In all, there are fourteen (14) Manufacturing USA institutes, sponsored by the Departments of Commerce, Defense, and Energy. Examples that piqued my interest, based on some of the companies we work with and talk to every day at xTuple are:
Rapid Advancement in Process Intensification Deployment (RAPID)
The RAPID manufacturing institute leads a national effort focused on the research, development, and implementation of high impact technologies and hardware equipment solutions that enable advances in the process industries — notably, chemicals, oil and gas, pulp, and paper. Process industries are facing fierce global competition and require innovation and investment, yet progress has remained stagnant in these industries due to factors such as prohibitive capital costs, the high complexity of intensified modular systems, and insufficient software, design tools and data.
Institute for Advanced Composites Manufacturing Innovation (IACMI)
The IACMI manufacturing institute is committed to increasing domestic production capacity and manufacturing jobs across the U.S. composites industry. IACMI partners private industry with academic researchers and workforce development leaders to validate composites manufacturing materials and processes in vehicle, wind turbine, and compressed gas storage production that enables private industry to advance manufacturing techniques. Validation of these techniques and materials allow U.S.-based businesses to integrate the techniques into production, allowing the U.S. manufacturing industry to lead global competitiveness now and in the future.
A major goal of the PowerAmerica institute is to facilitate the industry’s switch from silicon-based power electronics to silicon carbide power electronics, which are more efficient. SiC power devices can be used to more efficiently regulate electrical power — losing 30% less power than traditional silicon devices. However, the cost of developing a manufacturing technology for SiC devices presents a significant barrier to companies, particularly small ones.
A team at N.C. State University has developed a manufacturing process, known as PRESiCE, which companies can use to create their own SiC devices. The team’s goal is to drive the price of silicon carbide devices from five times that of silicon devices down to 1.5 times. The process is exclusively available at the X-FAB Texas SiC foundry, a former silicon foundry that was upgraded to a silicon carbide foundry with the help of PowerAmerica funding. By helping companies avoid the steep price of developing their own manufacturing process, PRESiCE aims to enable more silicon carbide manufacturing, thus driving down the overall cost of silicon carbide as more companies produce SiC products and lowering their barrier to market entry.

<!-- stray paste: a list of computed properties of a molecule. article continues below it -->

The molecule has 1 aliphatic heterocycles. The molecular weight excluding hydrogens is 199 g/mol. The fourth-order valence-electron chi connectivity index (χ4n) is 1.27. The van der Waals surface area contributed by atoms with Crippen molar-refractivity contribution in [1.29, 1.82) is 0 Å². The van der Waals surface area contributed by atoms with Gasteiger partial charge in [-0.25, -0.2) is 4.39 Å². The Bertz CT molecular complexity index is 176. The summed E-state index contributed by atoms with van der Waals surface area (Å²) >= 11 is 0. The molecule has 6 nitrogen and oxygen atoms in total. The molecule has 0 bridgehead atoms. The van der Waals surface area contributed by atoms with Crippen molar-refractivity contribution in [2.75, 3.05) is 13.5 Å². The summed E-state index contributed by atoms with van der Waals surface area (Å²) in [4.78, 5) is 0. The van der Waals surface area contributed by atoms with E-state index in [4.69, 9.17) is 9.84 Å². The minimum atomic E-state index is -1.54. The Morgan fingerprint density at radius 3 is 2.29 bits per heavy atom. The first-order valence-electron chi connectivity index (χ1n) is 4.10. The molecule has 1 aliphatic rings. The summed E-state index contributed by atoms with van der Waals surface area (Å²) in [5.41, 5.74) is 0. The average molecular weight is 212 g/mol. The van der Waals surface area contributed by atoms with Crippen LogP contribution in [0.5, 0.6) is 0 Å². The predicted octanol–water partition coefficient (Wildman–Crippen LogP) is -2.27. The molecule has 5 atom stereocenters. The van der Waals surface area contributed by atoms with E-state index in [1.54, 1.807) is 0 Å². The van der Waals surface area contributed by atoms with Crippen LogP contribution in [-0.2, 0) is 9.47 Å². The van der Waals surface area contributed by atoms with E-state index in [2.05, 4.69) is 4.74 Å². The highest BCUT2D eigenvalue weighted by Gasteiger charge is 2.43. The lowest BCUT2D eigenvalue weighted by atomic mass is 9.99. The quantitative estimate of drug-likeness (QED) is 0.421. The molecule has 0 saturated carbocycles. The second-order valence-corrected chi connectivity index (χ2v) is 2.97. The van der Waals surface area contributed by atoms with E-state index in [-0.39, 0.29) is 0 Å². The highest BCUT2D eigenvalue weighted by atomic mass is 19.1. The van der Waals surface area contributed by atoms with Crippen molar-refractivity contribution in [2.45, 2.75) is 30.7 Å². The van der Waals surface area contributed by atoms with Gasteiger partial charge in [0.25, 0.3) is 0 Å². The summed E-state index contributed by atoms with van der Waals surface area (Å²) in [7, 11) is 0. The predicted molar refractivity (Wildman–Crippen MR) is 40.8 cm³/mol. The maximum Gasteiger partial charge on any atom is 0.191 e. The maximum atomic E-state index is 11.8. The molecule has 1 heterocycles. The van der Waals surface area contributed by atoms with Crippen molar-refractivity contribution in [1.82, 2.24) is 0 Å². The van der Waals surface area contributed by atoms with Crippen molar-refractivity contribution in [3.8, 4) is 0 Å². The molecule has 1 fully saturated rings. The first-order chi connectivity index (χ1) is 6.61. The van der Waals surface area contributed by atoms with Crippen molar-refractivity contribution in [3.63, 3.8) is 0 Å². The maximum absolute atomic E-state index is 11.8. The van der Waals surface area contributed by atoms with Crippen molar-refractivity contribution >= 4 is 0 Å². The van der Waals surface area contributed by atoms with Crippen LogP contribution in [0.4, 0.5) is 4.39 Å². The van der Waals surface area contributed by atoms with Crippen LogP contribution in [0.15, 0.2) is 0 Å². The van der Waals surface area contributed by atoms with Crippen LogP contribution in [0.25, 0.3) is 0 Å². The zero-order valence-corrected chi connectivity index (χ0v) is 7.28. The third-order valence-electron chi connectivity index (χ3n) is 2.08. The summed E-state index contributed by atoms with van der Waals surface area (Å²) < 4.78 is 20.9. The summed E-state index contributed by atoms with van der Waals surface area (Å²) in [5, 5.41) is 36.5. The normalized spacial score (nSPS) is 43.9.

U.S. manufacturing accounts for nearly 25% of the nation’s total annual energy use., and the REMADE institute is working to improve U.S. manufacturing competitive- ness by partnering with industry to develop advanced manufacturing technologies that incorporate energy-reduction and sustainability principles. REMADE aims to drive down the energy and cost required to recover, reuse, remanufacture and recycle four classes of materials: metals, fibers, polymers, and electronic waste.
Clean Energy Smart Manufacturing Innovation Institute (CESMII)
CESMII focuses on developing and deploying integrated advanced sensors, controls, platforms, and high-performance computational models to help U.S. manufacturers benefit from smart manufacturing, making them more competitive globally. With smart manufacturing, manufacturers optimize their business, technology, infrastructure, and workforce practices using engineered systems that integrate operational technologies and information technologies.
“Smart manufacturing makes it possible for companies to re- duce their energy use and save money on their energy bills by optimizing their manufacturing processes. In fact, increased investments in Smart Manufacturing could save American manufacturers $15 billion in annual electricity cost savings by 2035,’ says Ethan Rogers, Industry Program Director, American Council for an Energy-Efficient Economy.
National Institute of Standards and Technology (NIST)
The Commerce Department’s NIST is the only research laboratory in the U.S. government specifically focused on enhancing industrial competitiveness, with a robust research portfolio concentrated on the technical challenges associated with advanced manufacturing. In addition, the NIST Manufacturing Extension Partnership (MEP), comprised of 51 centers located in all 50 states and Puerto Rico, is a critical resource to engage small and mid- size manufacturers to develop new products, expand into global markets, and adopt new technologies, such as those in development at the Manufacturing USA institutes.
NIST also serves as headquarters for the interagency Advanced Manufacturing National Program Office.
Originally published October 10, 2018 (check back for updates). Read the full Manufacturing USA Report.